He instead holds up the economy of the late Middle Ages as a model to consider for today. Part of the prosperity of that period that we see in the beautiful cathedrals they left behind was in the interaction of both local and international economies. People literally would have two forms of currency – one for local transactions and another for those over long distances. Rushkoff’s critique is not an either/or, zero sum game. It’s not about destroying corporations, it’s about achieving balance: we should use the corporate economy for the goods and services that it can provide best, and our local economies for everything else.
There’s nothing leftist about the way people are putting Rushkoff’s ideas into practice. As I put the book down I could think of several friends who have never identified as “progressive,” who are pro-capitalism, and yet often try to transcend corporations in favor of engaging with the community.
Josh and Joanna Burress have discovered that often greater value could come from their own communities – and backyards -- rather than through corporations. Joanna gave me several examples:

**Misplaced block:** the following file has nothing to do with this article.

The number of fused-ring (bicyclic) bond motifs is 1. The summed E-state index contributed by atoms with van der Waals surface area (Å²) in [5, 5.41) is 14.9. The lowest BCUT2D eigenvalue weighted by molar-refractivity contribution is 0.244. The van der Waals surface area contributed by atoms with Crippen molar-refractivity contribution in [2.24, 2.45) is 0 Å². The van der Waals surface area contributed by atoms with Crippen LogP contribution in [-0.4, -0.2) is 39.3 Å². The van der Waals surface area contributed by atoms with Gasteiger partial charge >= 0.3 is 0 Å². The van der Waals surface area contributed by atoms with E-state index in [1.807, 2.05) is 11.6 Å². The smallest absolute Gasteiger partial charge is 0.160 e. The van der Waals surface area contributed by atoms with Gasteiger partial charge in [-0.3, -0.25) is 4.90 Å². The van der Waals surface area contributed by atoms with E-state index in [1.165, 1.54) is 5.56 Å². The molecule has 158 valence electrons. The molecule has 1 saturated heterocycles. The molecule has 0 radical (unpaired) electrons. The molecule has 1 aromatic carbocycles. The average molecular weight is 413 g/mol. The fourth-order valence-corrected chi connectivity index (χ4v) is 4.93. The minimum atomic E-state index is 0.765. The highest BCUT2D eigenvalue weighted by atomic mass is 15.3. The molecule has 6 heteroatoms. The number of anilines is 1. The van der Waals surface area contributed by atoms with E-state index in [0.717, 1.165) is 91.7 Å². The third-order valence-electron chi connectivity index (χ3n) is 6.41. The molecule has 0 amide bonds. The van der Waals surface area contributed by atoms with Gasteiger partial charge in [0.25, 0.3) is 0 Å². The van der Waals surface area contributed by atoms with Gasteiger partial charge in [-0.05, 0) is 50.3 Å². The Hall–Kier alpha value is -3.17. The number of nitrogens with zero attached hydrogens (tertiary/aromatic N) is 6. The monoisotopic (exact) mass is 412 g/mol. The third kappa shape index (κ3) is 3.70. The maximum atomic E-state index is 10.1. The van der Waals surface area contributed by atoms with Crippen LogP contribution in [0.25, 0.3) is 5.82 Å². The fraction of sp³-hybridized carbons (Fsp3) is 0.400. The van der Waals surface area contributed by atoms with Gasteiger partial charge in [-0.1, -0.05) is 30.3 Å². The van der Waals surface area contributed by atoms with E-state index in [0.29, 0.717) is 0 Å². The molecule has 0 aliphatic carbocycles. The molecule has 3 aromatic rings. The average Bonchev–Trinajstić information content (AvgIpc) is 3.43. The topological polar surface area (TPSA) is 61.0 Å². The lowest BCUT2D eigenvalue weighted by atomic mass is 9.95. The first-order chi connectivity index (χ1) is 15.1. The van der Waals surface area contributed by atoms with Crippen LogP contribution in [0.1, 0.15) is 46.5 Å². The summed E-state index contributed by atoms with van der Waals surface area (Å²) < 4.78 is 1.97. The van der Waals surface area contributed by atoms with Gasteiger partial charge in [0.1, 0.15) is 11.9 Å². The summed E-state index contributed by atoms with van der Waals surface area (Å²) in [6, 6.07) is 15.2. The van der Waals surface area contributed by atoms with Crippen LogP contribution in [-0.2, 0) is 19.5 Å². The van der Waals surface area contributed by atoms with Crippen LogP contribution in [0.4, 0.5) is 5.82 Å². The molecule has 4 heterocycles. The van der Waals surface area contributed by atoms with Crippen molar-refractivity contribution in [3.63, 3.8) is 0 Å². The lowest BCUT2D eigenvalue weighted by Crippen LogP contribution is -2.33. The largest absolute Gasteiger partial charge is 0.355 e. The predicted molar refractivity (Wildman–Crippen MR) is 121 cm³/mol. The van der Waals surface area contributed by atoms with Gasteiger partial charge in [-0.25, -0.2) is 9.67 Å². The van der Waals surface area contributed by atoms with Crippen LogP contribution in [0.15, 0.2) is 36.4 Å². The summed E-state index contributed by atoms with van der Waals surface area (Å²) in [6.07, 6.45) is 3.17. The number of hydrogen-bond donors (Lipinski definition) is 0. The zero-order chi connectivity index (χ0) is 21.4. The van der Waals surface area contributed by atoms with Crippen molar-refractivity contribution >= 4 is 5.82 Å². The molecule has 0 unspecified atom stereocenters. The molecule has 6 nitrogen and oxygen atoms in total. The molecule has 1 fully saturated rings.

“Growing my own food, even if it's just some of what we eat, gives me peace of mind, knowing that the peas and potatoes in my dinner didn't travel from South America or China to get to me- they just came from outside my back door. I appreciate that the national food recalls don't concern me- my family is safer…. This may seem just idealistic, but it's selfish, really. A local farmer that chooses the lower-profit but more sustainable route of grassfed animals as opposed to a confined-feeding operation pollutes local neighborhoods and drinking water less, and the meat I get is far less prone to bacteria and disease. Again, my family's meal is safer….”